Amazing space projects for kids

  • By Lily Barclay - Family editor - bbcgoodfood.com

Take the kids on an out-of-this-world adventure this half term, you won't even need to leave the kitchen...

Solar system biscuits

Make half term magical in your very own kitchen this February with our beautiful but simple recipes for kids. Inspired by Tim Peake and the infinite mysteries of space, we’ve created some extra special recipes to celebrate our amazing universe and to help kids learn as they experiment, play and have fun.

One of the greatest parts of having children is their fascination with the world around them.  When it comes to imagination they have a thing or two to teach you – so step inside their world and let them take you to the moon and back.

Planet cookies

Arm yourself with our simple biscuits recipe, a pack of icing gels and your budding young astronaut and you’ll be ready to take off for an afternoon of cosmic fun creating our planet cookies. And to make the ‘teaching bit’ easy for you – here are some fun facts your kids might enjoy while you’re icing the cookies.

Mercury

Fun facts: Mercury is the closest planet to the sun in our solar system. Being so close means the daytime temperature on Mercury is absolutely boiling – reaching over 400 °C. But because it has no atmosphere to hold the heat in, at night the temperature is freezing – sometimes dropping to -180 °C.
 

Venus 

Fun facts: Venus is the closest planet to the earth and is the hottest planet in the solar system – even hotter than Mercury which is closer to the sun. That’s because Venus is surrounded by a very thick atmosphere which traps the heat from the sun.
 

Earth 

Fun facts: 70% of the Earth’s surface is covered by water and it is the only planet in the universe known to contain life. The first life on Earth developed in the oceans.

 

Mars

Fun facts: Mars (sometimes knows as the Red planet) has seasons just like Earth, but because it’s so much further from the sun – its seasons are almost twice as long. There are nearly two Mars years to one Earth year – that’s because Mars takes nearly twice as long to orbit the sun.
 

Jupiter


Fun facts: Jupiter is a gas giant and by far the biggest planet in the solar system – in fact it’s more than twice as big as all of the other planets combined and has 70 known moons. Jupiter spins very fast and its day is less than 10 hours long. Jupiter is home to a huge storm called the Great Red Spot, which is bigger than Earth, the storm has raged for at least 186 years.
 

Saturn 

Fun facts: Saturn is the second-biggest planet after Jupiter and also has a huge collection of moons and a stormy outer layer. Its spectacular rings make it one of the wonders of our solar system. Saturn's rings are made from billions of fragments of ice of all different sizes – when the ice catches the sun's light the rings look very bright.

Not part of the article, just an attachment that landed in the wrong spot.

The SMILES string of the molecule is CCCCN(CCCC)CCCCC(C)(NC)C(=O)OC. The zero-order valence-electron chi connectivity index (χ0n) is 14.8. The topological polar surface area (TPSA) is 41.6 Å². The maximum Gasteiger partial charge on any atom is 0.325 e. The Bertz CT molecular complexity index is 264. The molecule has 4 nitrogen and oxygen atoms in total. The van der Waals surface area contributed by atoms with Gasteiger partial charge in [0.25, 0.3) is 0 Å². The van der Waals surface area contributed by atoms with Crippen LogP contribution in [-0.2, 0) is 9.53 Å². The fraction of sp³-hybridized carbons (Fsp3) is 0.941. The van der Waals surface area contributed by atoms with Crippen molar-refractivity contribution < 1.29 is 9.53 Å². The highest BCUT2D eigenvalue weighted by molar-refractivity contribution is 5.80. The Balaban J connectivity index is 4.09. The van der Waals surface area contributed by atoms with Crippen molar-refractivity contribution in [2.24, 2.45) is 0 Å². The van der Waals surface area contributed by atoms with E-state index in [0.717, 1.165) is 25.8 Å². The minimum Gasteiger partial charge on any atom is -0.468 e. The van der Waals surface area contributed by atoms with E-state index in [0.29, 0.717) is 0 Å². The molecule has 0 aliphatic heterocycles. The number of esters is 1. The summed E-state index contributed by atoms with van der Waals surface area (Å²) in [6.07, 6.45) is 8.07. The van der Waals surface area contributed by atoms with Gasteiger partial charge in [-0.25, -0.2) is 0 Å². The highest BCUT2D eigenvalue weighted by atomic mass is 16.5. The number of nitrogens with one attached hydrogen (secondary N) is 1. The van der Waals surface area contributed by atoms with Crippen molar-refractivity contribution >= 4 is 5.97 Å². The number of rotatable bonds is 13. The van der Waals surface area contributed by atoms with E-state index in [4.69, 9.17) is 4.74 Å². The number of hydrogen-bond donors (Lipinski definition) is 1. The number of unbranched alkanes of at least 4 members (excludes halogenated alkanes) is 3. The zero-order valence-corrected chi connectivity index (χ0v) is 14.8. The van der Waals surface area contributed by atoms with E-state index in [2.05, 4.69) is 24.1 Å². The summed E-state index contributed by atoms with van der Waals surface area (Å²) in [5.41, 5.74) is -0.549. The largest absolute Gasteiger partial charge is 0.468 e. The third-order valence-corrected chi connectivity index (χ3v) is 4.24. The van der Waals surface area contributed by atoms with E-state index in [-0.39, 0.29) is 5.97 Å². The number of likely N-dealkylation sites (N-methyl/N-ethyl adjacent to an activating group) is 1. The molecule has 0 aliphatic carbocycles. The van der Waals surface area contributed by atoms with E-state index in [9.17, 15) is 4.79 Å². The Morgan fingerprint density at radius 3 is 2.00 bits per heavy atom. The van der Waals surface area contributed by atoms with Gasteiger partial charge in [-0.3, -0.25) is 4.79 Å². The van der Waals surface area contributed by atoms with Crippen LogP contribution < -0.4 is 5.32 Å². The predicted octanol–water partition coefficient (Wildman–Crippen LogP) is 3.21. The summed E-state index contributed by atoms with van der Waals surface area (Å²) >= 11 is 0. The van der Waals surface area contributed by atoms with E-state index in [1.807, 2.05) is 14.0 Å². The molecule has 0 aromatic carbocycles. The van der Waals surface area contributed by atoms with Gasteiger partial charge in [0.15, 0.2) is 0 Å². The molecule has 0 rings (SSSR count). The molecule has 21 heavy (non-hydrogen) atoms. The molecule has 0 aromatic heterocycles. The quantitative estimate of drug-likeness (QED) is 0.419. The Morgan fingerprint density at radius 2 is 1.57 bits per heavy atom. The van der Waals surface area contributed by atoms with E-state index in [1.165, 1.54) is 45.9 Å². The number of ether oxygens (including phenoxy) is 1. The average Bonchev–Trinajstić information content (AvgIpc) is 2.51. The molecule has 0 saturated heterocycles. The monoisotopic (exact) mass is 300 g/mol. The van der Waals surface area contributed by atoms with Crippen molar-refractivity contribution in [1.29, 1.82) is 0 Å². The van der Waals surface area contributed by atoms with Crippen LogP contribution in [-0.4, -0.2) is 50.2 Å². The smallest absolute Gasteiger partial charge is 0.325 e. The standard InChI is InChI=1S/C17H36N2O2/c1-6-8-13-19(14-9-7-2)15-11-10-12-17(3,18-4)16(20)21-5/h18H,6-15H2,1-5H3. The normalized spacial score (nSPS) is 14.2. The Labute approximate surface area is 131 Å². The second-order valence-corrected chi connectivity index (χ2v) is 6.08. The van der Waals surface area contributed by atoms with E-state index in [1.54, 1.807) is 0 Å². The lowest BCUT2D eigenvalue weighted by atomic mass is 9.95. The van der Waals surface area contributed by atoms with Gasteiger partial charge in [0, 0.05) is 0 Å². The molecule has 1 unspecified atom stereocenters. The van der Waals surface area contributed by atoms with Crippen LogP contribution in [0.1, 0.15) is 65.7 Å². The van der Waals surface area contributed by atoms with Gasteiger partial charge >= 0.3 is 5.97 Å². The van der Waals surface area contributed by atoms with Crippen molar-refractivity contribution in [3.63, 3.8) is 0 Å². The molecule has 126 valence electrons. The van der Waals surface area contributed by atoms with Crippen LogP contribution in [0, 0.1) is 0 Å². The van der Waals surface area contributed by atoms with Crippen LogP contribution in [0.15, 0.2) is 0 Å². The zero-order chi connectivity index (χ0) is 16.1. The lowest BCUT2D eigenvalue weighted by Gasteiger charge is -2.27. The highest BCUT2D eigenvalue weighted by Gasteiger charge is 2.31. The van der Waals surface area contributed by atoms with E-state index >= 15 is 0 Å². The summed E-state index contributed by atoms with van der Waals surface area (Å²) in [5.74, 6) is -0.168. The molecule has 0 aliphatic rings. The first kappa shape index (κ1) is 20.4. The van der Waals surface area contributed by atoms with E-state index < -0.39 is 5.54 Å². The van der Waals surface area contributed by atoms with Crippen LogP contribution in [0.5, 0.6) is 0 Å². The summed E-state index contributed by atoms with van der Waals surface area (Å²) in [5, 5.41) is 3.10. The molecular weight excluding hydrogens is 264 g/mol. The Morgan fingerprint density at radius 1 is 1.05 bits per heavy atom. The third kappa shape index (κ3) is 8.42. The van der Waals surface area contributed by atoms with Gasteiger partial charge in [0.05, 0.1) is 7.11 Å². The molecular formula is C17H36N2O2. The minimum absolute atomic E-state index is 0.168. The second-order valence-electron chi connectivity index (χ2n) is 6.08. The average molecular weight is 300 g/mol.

Uranus

Fun facts: Uranus is an ice giant and is tipped on its side – it has two moons and is surrounded by a set of narrow rings. Only one spacecraft has ever visited the planet. In 1986, Voyager 2 sent pictures of Uranus’s pale blue globe back to earth.


Neptune Neptune

Fun facts: Neptune is the solar system’s coldest planet and the furthest away from the sun – it's a vast ball of gas, liquid and ice and is a bright blue colour. Neptune’s biggest moon is called Triton and is similar in size to the Earth’s moon.



Moon cycle cupcakes

Lunar cycle

Have you ever wondered why we see different shapes of the moon throughout each month? Read on for the science bit, then have a go at recreating the lunar cycle with our tasty moon cycle cupcakes. The beautiful galaxy shimmer is simply created by mixing black and blue icing. Sprinkle with edible glitter for a magical finish. 

The lunar cycle

At night we see the moon appear to take on different shapes as it orbits the Earth. This is called a lunar cycle. Each lunar cycle takes 29 and a half days, and the shapes we see depend on the position of the moon in relation to the Earth and the sun. We can only see the part of the moon which is illuminated by the sun.

Stage one: The first part of a lunar cycle is called a new moon. In this part we don’t actually see any of the moon at all, because the moon is positioned directly between the earth and the sun, and we can’t see the illuminated part as it faces away from us.

The second stage: As the moon makes its way around the Earth, we start to see a crescent moon shape. This is called a waxing crescent – we can see a crescent shape of the moon’s surface being illuminated by the sun. As the moon continues its orbit we can see half of its surface illuminated by the sun – this is called the first quarter.

The third stage: As it continues to orbit we can see a larger part of the moon’s surface, but not quite all – this phase is the waxing gibbousThe next lunar phase is the full moon. We see all of the moon in this way because it is on the opposite side of the Earth to the sun, so we can see it fully illuminated.

Waxing crescentThe fourth stage: The whole thing then starts to happen in reverse. We see less of the moon in the next phase – the waning gibbousThen we see the last quarter where half of the moon is illuminated. The final phase is the waning crescent - this is the last crescent of moon we will see until it’s time for a new moon again.

Have you tried our space projects? We would love to hear how you got on? Or tweet us your photos to @bbcgoodfood and we'll retweet our favourites.  

 

 

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